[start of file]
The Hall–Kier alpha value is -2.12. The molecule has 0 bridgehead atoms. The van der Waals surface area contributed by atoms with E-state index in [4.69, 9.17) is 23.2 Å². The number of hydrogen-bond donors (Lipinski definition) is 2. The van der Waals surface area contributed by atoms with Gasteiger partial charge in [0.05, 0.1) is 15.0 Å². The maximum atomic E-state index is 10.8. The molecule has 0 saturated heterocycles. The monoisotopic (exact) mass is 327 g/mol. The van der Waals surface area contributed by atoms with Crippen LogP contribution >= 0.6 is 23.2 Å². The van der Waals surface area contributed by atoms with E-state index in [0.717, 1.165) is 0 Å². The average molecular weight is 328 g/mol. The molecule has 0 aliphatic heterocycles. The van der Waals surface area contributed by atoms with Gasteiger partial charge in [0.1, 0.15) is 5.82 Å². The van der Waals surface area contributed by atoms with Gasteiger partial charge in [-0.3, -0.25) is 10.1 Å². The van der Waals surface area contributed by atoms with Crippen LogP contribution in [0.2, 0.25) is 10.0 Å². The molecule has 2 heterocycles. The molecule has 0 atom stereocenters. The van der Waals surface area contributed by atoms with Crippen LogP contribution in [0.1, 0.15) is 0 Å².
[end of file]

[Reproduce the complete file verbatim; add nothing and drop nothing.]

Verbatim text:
The Hall–Kier alpha value is -2.12. The molecule has 0 bridgehead atoms. The van der Waals surface area contributed by atoms with E-state index in [4.69, 9.17) is 23.2 Å². The number of hydrogen-bond donors (Lipinski definition) is 2. The van der Waals surface area contributed by atoms with Gasteiger partial charge in [0.05, 0.1) is 15.0 Å². The maximum atomic E-state index is 10.8. The molecule has 0 saturated heterocycles. The monoisotopic (exact) mass is 327 g/mol. The van der Waals surface area contributed by atoms with Crippen LogP contribution >= 0.6 is 23.2 Å². The van der Waals surface area contributed by atoms with E-state index in [0.717, 1.165) is 0 Å². The average molecular weight is 328 g/mol. The molecule has 0 aliphatic heterocycles. The van der Waals surface area contributed by atoms with Gasteiger partial charge in [0.1, 0.15) is 5.82 Å². The van der Waals surface area contributed by atoms with Gasteiger partial charge in [-0.3, -0.25) is 10.1 Å². The van der Waals surface area contributed by atoms with Crippen LogP contribution in [0.2, 0.25) is 10.0 Å². The molecule has 2 heterocycles. The molecule has 0 atom stereocenters. The van der Waals surface area contributed by atoms with Crippen LogP contribution in [0.1, 0.15) is 0 Å².